ffwd: cheating-on-winter pea soup

Soup from Salad

People complain about the weather this time of year, but, I actually like winter. Sure, it’s cold, and inclement weather can put a wrinkle in your plans. However, it is winter, it is supposed to be cold and, here in New England, it is supposed to snow. No surprises there. I strongly believe you shouldn’t complain about things completely out of your control, like the weather.

On the positive side, there’s nothing like a bright, sunny winter day with the ground covered with snow, like today. I have a dog whose favorite thing in life is to walk. We walk outside for at least an hour everyday, no matter what the weather. She has a fur coat, but I bundle up (an excuse to exercise the variety of handmade hats and scarves I’ve made). We’re both quite comfortable. The recent snowfall has deterred us, but we often walk in nearby woods, enjoying the birds, trying to identify other critters’ footprints, and, generally, just enjoying being in the fresh air.

Another positive thing about winter: homemade baked goods and hearty soups and stews all feel right this time of year. And most importantly, no excuse is needed to enjoy a mug of steaming hot chocolate.

That said, I’ll be happy when spring arrives next month. I’ve already noticed it’s not quite so dark in the morning (at least until Daylight Savings Time starts), and it’s staying light later in the day. Another snowstorm is expected this weekend, so it’s definitely not over yet, but Winter is starting to get ready to hand things over to Spring.

This week’s recipe for French Fridays with Dorie Cheating-On-Winter Pea Soup is a perfect warm up for the upcoming transition.

Dorie says this soup is a liquid version of a classic French salad of lettuce, peas, and onions. Certainly, this soup couldn’t have been easier to make. An onion is sautéed in butter. Liquid is added (I used homemade vegetable stock because I’d just made some, but you could use chicken broth or even just water). Then, frozen peas and sliced romaine lettuce are added and simmered before pureeing in the blender.

Based on recommendations about this recipe from other Doristas, I used less liquid than the recipe called for (4 cups instead of the called for 6). This made a thicker soup, but otherwise, I think it would have been too thin for my taste. I pureed it in the blender because I find that makes the smoothest soup. Initially, I strained the first batch out of the blender, but too much body was caught in the strainer, so I added it all back in for a smooth, but not silky, soup. I found it was the lettuce that didn’t completely liquefy, rather than pea skins.

Soup a-Simmer

The soup starts out a brilliant shade of verdant green, though it faded to a slightly more olive shade overnight in the refrigerator. This simple soup is fine as is, or you could dress it up a bit. Over the past month, I’ve been experimenting with making my own chèvre, so I topped my bowl with a scoop of fresh goat cheese along with some crumbled bacon. The cheese sank, so you can’t really see it in the picture, but it tasted good with the soup.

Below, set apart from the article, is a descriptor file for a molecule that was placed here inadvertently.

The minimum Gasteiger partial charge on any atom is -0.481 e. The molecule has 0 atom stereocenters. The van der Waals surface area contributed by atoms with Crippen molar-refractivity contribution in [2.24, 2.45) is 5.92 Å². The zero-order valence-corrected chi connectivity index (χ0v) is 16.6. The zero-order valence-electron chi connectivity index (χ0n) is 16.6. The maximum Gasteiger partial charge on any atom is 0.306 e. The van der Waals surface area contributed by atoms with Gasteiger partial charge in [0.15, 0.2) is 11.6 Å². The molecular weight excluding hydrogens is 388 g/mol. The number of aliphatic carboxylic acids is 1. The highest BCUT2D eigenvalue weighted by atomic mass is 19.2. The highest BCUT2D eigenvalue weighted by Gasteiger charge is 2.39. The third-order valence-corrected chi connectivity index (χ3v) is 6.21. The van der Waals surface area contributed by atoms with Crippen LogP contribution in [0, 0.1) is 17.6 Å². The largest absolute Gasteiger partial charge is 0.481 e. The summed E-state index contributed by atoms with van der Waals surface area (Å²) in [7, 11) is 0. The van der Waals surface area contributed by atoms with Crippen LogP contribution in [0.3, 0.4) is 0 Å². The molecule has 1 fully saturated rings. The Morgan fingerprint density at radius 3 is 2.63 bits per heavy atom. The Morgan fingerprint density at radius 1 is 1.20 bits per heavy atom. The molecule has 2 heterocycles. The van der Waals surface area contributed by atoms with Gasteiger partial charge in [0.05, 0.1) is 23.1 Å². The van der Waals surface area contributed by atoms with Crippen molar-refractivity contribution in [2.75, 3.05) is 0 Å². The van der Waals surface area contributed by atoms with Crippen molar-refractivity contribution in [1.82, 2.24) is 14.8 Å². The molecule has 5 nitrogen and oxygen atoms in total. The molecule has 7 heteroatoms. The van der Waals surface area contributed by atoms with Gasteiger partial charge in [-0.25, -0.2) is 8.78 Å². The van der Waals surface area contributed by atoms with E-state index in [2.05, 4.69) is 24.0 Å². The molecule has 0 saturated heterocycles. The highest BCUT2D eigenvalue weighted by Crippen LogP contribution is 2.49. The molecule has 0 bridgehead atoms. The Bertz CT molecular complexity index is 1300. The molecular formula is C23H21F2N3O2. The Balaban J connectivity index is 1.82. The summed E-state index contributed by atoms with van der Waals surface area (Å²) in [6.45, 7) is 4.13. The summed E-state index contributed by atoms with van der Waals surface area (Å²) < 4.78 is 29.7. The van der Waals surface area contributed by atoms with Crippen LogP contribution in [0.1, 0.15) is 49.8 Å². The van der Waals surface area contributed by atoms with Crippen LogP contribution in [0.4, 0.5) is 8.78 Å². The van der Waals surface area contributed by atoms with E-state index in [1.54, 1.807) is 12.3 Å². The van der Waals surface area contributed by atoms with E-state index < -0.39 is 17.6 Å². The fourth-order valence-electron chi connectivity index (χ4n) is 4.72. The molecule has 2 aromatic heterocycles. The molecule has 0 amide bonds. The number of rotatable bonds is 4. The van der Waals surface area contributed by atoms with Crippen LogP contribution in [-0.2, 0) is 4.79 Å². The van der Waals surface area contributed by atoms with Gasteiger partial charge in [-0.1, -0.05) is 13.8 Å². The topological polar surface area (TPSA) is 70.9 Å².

All Dressed Up

The soup was a team effort. Howard cooked the bacon we used for garnish. This was the only recipe this month that got his seal of approval. Hooray!

If you’d like to try this yourself (and I recommend you do), I found the recipe for a half-batch here on Epicurious. I’m happy to see that the lettuce amount in this version of the recipe is more precise. I mean, how big is a medium head of romaine anyway? Mine seemed rather large, but never having made this soup before, I wasn’t sure how to judge how much of it to use in the soup. The Epicurious recipe says 4 cups (for half a medium head), so I’ll make a note of that quantity in my book for next time.

To see what other Doristas thought of this recipe, check out their posts here.

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Posted on 22 February 2013, in French Fridays with Dorie, Soup and tagged , , . Bookmark the permalink. 19 Comments.

  1. I really liked this soup too! I think your idea of only adding 4 cups of broth was a good idea, because it was a little on the thin side!!

  2. How exciting to make your own cheese! Your soup looks great. We enjoyed this one too.

  3. Fresh homemade goat cheese, I love that for this soup Betsy! I´m glad you liked it. Have a great weekend walking with your dog!

  4. I admit, I do love winter-related foods, even if winter has never been my favorite season. And I do love a good soup-weather day! I love the idea of throwing in a little goat cheese – a little tang would set off all the green flavor nicely. Well done with this one!

  5. Whining about the weather is a survival skill :-) The snow doesn’t bother me as much as the bitter cold & wind. However, it is baking season – which I can totally get behind.